The Federal Communications Commission yesterday released the agenda for its April 8 open meeting, and developing a national broadband plan topped the list. Another big item is a notice that the FCC will be soliciting data for its annual video competition report that discusses how people get their video. The FCC has not gathered this data since 2006 due to fighting between Congress and the previous FCC chairman, Kevin Martin, over the 2006 report.
The FCC has until Feb. 17 of next year to get a national broadband plan to Congress, and since we’re pretty sure a lot of companies and individuals will want to weigh in on this process, the opening of the Notice of Inquiry (in FCC-speak) should get a lot of attention. Om and I have mentioned what we want in our national broadband plan before, but here’s a quick rundown of a few of the items:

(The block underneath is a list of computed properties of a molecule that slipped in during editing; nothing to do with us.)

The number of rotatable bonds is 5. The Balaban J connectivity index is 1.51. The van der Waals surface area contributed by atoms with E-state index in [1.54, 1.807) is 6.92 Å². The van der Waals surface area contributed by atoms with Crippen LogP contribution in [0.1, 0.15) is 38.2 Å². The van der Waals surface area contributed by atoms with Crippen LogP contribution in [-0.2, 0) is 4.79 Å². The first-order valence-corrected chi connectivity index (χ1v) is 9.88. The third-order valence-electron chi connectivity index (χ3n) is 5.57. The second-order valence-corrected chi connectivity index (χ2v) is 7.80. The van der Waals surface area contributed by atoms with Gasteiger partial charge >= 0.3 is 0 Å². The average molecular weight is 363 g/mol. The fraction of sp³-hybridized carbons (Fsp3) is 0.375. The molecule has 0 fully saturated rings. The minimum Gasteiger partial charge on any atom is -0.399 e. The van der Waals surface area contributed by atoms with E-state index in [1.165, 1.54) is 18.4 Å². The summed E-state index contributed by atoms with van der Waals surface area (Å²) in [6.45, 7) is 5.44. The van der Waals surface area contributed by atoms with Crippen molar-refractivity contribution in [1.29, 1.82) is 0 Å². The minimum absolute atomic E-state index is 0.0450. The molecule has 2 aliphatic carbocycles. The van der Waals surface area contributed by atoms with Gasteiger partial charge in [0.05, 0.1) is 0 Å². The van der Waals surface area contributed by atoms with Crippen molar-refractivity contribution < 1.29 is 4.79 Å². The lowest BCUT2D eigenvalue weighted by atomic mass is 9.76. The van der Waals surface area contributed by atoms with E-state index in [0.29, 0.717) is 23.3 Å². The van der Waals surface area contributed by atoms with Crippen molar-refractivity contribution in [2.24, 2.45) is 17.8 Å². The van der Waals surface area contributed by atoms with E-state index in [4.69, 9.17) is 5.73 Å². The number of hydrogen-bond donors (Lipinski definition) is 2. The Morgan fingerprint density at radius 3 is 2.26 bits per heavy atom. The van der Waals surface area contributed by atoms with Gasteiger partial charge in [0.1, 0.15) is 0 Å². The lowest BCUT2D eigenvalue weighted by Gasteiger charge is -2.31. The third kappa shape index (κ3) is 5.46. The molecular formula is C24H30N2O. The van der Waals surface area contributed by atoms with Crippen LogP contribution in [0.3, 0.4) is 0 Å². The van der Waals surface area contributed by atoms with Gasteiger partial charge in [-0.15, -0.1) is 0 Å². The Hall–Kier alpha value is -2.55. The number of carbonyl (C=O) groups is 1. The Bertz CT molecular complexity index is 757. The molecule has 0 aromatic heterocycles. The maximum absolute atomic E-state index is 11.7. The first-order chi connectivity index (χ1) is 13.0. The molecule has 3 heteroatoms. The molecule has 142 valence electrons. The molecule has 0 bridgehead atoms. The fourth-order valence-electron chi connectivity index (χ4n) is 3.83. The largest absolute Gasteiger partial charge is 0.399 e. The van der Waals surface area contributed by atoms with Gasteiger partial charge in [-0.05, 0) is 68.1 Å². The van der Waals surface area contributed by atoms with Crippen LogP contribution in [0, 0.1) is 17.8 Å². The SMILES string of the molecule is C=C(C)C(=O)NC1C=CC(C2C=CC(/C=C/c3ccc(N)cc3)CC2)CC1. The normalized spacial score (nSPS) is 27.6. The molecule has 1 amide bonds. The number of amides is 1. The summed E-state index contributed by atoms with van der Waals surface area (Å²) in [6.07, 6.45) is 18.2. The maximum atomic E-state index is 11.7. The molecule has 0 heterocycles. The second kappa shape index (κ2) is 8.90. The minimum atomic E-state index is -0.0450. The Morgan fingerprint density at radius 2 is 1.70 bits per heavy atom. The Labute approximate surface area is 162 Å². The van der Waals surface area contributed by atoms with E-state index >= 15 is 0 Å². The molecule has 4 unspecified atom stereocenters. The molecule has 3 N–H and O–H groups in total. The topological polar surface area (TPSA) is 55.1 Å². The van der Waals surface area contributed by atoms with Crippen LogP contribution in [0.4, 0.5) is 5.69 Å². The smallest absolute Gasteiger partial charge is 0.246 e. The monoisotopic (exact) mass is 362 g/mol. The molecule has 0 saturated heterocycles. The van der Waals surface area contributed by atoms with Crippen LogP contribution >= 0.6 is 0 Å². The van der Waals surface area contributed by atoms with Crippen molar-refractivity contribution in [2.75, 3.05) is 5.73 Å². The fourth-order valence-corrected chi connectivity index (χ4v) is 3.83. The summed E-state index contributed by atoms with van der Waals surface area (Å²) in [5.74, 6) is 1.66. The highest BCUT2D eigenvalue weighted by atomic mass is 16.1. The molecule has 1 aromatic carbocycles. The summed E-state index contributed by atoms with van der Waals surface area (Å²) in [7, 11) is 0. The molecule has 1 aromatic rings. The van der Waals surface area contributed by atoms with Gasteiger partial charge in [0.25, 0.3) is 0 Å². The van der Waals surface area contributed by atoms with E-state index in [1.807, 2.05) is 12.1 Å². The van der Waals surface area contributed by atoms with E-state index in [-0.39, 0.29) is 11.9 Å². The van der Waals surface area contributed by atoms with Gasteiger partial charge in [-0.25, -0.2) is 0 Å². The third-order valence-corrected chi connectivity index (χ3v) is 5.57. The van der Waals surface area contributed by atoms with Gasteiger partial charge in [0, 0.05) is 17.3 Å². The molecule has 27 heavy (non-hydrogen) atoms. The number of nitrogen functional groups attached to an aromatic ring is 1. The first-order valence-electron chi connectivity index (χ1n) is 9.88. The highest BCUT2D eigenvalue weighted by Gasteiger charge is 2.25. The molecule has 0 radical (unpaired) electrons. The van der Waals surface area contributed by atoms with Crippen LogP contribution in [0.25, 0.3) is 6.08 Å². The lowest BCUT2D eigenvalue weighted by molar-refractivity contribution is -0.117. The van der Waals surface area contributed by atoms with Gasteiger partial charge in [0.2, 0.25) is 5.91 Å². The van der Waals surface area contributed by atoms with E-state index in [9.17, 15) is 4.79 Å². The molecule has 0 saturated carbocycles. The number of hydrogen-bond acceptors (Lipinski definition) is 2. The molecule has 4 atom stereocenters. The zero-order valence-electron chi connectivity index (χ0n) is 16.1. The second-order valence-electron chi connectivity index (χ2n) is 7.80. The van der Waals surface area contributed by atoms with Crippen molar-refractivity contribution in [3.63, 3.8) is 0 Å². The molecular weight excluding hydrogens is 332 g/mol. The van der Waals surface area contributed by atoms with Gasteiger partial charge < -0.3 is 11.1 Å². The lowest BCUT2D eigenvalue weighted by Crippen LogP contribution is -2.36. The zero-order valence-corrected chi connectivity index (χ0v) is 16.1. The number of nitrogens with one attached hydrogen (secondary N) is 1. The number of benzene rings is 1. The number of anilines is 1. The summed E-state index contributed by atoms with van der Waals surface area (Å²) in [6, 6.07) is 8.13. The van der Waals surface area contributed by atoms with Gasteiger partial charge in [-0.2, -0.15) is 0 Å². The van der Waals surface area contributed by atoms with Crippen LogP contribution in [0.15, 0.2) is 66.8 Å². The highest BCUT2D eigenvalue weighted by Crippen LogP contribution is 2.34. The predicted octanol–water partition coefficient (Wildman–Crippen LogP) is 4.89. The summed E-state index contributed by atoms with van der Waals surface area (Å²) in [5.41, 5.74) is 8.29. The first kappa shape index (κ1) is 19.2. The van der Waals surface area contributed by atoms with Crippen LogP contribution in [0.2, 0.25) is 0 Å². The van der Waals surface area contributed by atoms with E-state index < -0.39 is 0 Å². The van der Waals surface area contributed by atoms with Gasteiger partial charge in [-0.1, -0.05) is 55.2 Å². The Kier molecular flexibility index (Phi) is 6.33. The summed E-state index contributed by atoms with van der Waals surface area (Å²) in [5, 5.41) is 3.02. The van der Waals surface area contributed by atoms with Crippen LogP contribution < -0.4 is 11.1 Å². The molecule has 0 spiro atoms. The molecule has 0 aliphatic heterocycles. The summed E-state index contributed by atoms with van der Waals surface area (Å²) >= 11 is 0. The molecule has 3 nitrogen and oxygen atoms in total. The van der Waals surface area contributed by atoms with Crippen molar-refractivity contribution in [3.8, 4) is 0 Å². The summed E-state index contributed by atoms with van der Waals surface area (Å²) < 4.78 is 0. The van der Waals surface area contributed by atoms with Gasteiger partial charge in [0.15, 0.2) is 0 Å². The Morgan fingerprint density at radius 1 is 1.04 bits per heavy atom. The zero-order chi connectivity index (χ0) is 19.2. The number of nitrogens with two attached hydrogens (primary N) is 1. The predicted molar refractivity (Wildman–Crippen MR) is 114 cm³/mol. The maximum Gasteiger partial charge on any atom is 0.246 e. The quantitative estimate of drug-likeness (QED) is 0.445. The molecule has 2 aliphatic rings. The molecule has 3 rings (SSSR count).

- An emphasis on future technologies (mostly wireless) that boost marketplace competition. For instance, large increases in license-free bandwidth could could lead to a lot of innovation without spending too much government money.
- Special incentives to attract new players rather than incumbents that bring broadband to the masses.
- Better and more connectivity to office buildings, especially from newer players.
- An IP- and broadband-centric, rather than voice-centric, approach to reforming the Universal Service Fund.
- An understanding that web monopolist Google, and other web companies, are not the consumer’s friend, so their agenda shouldn’t automatically be trusted.
Let’s get this process rolling. Better broadband can’t wait.